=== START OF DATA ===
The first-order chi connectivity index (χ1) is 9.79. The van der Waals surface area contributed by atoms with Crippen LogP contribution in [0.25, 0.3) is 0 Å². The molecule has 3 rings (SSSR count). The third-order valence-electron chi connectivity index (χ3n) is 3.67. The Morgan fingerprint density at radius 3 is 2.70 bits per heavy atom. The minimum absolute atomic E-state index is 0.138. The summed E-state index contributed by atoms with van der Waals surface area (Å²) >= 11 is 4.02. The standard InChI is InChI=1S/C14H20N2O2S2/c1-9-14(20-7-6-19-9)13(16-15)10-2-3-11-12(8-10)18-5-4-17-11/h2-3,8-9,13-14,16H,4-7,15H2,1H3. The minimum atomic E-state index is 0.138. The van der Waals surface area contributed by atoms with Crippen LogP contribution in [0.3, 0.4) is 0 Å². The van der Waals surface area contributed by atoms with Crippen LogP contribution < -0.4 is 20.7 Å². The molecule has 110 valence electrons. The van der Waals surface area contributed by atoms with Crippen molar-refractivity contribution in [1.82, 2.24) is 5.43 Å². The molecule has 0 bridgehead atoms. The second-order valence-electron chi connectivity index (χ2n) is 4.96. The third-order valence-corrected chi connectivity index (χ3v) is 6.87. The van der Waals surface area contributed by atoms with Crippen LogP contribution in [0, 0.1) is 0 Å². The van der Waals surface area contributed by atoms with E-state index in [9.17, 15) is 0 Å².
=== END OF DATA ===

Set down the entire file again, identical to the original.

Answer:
The first-order chi connectivity index (χ1) is 9.79. The van der Waals surface area contributed by atoms with Crippen LogP contribution in [0.25, 0.3) is 0 Å². The molecule has 3 rings (SSSR count). The third-order valence-electron chi connectivity index (χ3n) is 3.67. The Morgan fingerprint density at radius 3 is 2.70 bits per heavy atom. The minimum absolute atomic E-state index is 0.138. The summed E-state index contributed by atoms with van der Waals surface area (Å²) >= 11 is 4.02. The standard InChI is InChI=1S/C14H20N2O2S2/c1-9-14(20-7-6-19-9)13(16-15)10-2-3-11-12(8-10)18-5-4-17-11/h2-3,8-9,13-14,16H,4-7,15H2,1H3. The minimum atomic E-state index is 0.138. The van der Waals surface area contributed by atoms with Crippen LogP contribution in [0.3, 0.4) is 0 Å². The van der Waals surface area contributed by atoms with Crippen LogP contribution < -0.4 is 20.7 Å². The molecule has 110 valence electrons. The van der Waals surface area contributed by atoms with Crippen molar-refractivity contribution in [1.82, 2.24) is 5.43 Å². The molecule has 0 bridgehead atoms. The second-order valence-electron chi connectivity index (χ2n) is 4.96. The third-order valence-corrected chi connectivity index (χ3v) is 6.87. The van der Waals surface area contributed by atoms with Crippen LogP contribution in [0, 0.1) is 0 Å². The van der Waals surface area contributed by atoms with E-state index in [9.17, 15) is 0 Å².